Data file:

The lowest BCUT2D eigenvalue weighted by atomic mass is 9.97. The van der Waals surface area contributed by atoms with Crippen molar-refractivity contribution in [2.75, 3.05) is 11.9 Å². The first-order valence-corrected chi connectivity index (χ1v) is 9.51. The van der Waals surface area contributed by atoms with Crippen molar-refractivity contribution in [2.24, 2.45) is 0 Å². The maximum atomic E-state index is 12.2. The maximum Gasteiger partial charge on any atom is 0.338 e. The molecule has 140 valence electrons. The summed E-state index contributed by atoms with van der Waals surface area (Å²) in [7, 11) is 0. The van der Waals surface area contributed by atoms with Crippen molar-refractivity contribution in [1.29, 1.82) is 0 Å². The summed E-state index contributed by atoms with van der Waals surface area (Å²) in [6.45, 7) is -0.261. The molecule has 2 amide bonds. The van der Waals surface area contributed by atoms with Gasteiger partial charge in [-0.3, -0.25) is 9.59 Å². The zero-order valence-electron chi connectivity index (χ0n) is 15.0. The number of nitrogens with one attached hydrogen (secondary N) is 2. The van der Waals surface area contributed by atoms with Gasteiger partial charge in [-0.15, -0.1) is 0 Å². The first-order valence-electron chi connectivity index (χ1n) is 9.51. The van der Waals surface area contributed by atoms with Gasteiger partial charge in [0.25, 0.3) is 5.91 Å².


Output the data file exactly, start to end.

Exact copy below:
The lowest BCUT2D eigenvalue weighted by atomic mass is 9.97. The van der Waals surface area contributed by atoms with Crippen molar-refractivity contribution in [2.75, 3.05) is 11.9 Å². The first-order valence-corrected chi connectivity index (χ1v) is 9.51. The van der Waals surface area contributed by atoms with Crippen molar-refractivity contribution in [2.24, 2.45) is 0 Å². The maximum atomic E-state index is 12.2. The maximum Gasteiger partial charge on any atom is 0.338 e. The molecule has 140 valence electrons. The summed E-state index contributed by atoms with van der Waals surface area (Å²) in [7, 11) is 0. The van der Waals surface area contributed by atoms with Crippen molar-refractivity contribution in [1.29, 1.82) is 0 Å². The summed E-state index contributed by atoms with van der Waals surface area (Å²) in [6.45, 7) is -0.261. The molecule has 2 amide bonds. The van der Waals surface area contributed by atoms with Gasteiger partial charge in [-0.3, -0.25) is 9.59 Å². The zero-order valence-electron chi connectivity index (χ0n) is 15.0. The number of nitrogens with one attached hydrogen (secondary N) is 2. The van der Waals surface area contributed by atoms with Gasteiger partial charge in [-0.15, -0.1) is 0 Å². The first-order valence-electron chi connectivity index (χ1n) is 9.51. The van der Waals surface area contributed by atoms with Gasteiger partial charge in [0.25, 0.3) is 5.91 Å².